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Default: When a Defendant Fails to Answer Your Lawsuit

Posted by Benjamin P. Melnick | Aug 25, 2020 | 0 Comments

There are many different reasons that a personal injury case might need to move into litigation. Once that happens, the case can be delayed, and it can feel like it takes a long time to get anywhere. For that reason, we often look for ways to speed the process along. One of them is moving for a Default.

A default is an order from the court finding that the defendant failed to respond in an appropriate amount of time. The process of starting a lawsuit begins with the filing of a Complaint, which outlines the basis for the dispute between the parties. The Complaint has to be served on the party against whom the Complaint is brought. That starts a clock running.

If the defendant fails to respond in a certain amount of time, he or she is in default. The specific times and procedures for this vary between Oregon and Washington. Unfortunately, asking a court to find that a party is in default does not usually get the case very far. As a practical matter, it is very easy for a defendant to successful set the default aside. But in some instances, it can be helpful.

In a typical case, after the Complaint is served, the defendant will turn the documents over to his or her insurance company. The insurance company will hire a lawyer to defend the case, including timely filing of an Answer. In probably over half of the car accident cases I handle, the Answer will deny liability—this is even true for rear-end crashes. It may also deny that my client was injured and the nature and extent of the injuries, even though the insurance company has medical records supporting the injury. For many clients, it can be frustrating, time-consuming, and burdensome to get this changed.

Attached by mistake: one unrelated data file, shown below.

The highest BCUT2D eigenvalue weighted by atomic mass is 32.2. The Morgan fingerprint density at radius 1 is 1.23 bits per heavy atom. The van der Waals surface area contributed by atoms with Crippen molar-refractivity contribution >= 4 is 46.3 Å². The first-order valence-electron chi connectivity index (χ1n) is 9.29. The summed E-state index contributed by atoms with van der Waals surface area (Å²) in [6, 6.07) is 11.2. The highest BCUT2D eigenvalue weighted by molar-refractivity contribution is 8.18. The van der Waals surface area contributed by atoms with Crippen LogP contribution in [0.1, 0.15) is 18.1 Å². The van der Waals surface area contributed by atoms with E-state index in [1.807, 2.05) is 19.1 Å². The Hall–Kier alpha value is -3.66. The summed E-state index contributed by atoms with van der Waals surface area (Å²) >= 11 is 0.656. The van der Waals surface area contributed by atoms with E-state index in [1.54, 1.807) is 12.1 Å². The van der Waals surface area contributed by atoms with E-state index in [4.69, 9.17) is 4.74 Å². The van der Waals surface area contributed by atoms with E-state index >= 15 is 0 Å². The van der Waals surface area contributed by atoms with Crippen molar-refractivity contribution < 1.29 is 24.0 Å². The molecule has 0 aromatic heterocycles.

However, if the Answer is not filed on time, or if the defendant simply forgot to turn the documents over to the insurance company, the defendant might be in default. To get out of this, the defendant's lawyer needs to ask the court for permission. The court will usually grant this motion; sometimes it comes with a nominal amount of attorney fees to be awarded.

Other times, the court will only allow the Order of Default to be set aside in part. The defense has to show that it has a good faith defense on all or part of the case. This could result in the defense being unable to set aside the default on liability, or on some parts of the damages: for example the medical expenses or wage loss.  It is really a neat tool if all goes according to plan. If the defense cannot meet its burden and get the default set aside, there can be separate hearings that resolve the case without the usual three ring circus of discovery. But as indicated above, that does not always happen.

Regardless, it is helpful to know all the tools in the toolkit for a personal injury attorney to move the clients' cases forward. Default can be valuable in some circumstances, but it should generally be used pretty sparingly because of its overall lack of staying power.

About the Author

Benjamin P. Melnick

Ben Melnick joined the firm in 2018. He graduated from Washington State University with a Bachelor's degree in 2010, and went on to earn his Juris Doctorate from Gonzaga University School of Law. In 2016, he was named as the Clark County Bar Association's Rising Star. His practice focuses on personal injury, auto accidents, biking accidents, wrongful death, and insurance disputes. Outside work, Ben likes spend time with his wife outdoors—mostly running, hiking, and skiing—and playing soccer.

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